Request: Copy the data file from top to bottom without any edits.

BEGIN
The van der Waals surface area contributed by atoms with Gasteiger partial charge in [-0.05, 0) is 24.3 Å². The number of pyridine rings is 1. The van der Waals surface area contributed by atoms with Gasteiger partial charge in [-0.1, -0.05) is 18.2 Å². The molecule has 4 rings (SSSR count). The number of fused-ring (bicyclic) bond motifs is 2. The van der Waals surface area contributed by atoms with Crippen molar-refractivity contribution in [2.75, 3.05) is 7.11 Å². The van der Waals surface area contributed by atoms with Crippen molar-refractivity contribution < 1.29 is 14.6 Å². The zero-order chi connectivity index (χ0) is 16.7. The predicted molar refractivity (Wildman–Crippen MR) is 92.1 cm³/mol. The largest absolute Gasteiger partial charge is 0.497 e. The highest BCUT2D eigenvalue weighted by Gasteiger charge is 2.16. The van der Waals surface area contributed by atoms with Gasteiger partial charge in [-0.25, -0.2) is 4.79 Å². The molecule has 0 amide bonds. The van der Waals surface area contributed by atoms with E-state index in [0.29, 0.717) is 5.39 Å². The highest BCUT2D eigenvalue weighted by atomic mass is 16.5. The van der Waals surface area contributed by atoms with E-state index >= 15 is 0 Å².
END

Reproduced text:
The van der Waals surface area contributed by atoms with Gasteiger partial charge in [-0.05, 0) is 24.3 Å². The number of pyridine rings is 1. The van der Waals surface area contributed by atoms with Gasteiger partial charge in [-0.1, -0.05) is 18.2 Å². The molecule has 4 rings (SSSR count). The number of fused-ring (bicyclic) bond motifs is 2. The van der Waals surface area contributed by atoms with Crippen molar-refractivity contribution in [2.75, 3.05) is 7.11 Å². The van der Waals surface area contributed by atoms with Crippen molar-refractivity contribution < 1.29 is 14.6 Å². The zero-order chi connectivity index (χ0) is 16.7. The predicted molar refractivity (Wildman–Crippen MR) is 92.1 cm³/mol. The largest absolute Gasteiger partial charge is 0.497 e. The highest BCUT2D eigenvalue weighted by Gasteiger charge is 2.16. The van der Waals surface area contributed by atoms with Gasteiger partial charge in [-0.25, -0.2) is 4.79 Å². The molecule has 0 amide bonds. The van der Waals surface area contributed by atoms with E-state index in [0.29, 0.717) is 5.39 Å². The highest BCUT2D eigenvalue weighted by atomic mass is 16.5. The van der Waals surface area contributed by atoms with E-state index >= 15 is 0 Å².